Tuesday, 13 November 2012

Smart Failure

I love TED.

This isn’t a sudden coming-out-of-the-closet thing, or a slightly juvenile attachment to my childhood bear a la Sebastian Flyte. The TED to which I refer is an example of what makes the Internet Age so fantastic.

For those who don’t know it’s basically a loosely gathered organisation that invite some of the great and the good, rising stars and inspirational souls from various walks of life to give a short speech (usually 10-20 min) on their subject of choice to a small audience. This speech is filmed and then plonked onto the interwebz where you can watch it for free.

So far I have heard from a woman who worked on a project to create an aircraft capable of Mach 20 (“It sustained controlled flight for 3 minutes before melting. We can’t put a pilot in it yet.”), a guy who created an augmented reality system and made it open source, the direct correlation between body language, posture and chemical reactions in the brain and I have even learnt about the mechanisms octopi use to avoid becoming dinner for predators.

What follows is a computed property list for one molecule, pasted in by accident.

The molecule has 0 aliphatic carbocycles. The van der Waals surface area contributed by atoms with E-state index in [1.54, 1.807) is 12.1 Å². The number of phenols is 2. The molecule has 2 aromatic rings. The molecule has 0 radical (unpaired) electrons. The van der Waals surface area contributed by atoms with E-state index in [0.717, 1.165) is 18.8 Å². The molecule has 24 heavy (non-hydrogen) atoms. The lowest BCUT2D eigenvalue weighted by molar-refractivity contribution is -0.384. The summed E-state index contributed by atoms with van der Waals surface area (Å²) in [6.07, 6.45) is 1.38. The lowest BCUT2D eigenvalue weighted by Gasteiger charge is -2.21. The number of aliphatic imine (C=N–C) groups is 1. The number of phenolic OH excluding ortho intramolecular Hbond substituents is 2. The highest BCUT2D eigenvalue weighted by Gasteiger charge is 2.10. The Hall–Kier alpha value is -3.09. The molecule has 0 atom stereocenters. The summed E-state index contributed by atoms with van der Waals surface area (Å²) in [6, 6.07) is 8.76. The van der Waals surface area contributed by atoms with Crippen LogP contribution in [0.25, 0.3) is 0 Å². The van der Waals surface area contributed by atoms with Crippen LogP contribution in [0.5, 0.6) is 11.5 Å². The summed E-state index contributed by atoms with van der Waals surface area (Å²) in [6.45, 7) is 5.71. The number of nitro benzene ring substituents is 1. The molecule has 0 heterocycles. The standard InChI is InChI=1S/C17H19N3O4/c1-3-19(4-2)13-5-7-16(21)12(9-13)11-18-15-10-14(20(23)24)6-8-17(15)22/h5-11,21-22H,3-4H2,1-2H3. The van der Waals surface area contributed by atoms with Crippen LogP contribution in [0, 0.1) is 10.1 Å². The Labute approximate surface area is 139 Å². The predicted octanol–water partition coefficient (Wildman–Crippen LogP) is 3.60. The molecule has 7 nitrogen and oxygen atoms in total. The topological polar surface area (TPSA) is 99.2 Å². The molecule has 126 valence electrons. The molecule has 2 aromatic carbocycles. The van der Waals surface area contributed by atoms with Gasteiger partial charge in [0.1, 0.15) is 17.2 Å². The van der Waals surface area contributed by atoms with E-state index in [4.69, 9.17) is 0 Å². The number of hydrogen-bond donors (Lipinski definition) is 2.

I love this stuff. I love hearing people speak who genuinely know their subject and talk passionately about it. I love listening to people who are clearly far more intelligent than I, making complex ideas simple. I love the process of following someone else’s knowledge down the rabbit hole and seeing where we end up.

But my favourite so far has been a chap called Eddie Obeng. He clearly has a brain the size of a planet, talks at a million-miles-an-hour and looks at the changing pace of our world in a very very interesting way. He hurtles through the way we learnt at school, the challenges of the work environment and how we like to operate as human beings. Eventually he ties the whole thing together with an inspired piece using fluid mechanics as a metaphor for how we live our lives. He even does the worst impression of the Queen I have ever heard just for good measure. If you’re interested, you can watch his speech just below.....

And I, for my part, am happy to be part of the turbulence. Laminar flow is just so very yesterday.


1 comment:

  1. TED is good...challenging and interesting...if I remember rightly you are our local fluid engineering expert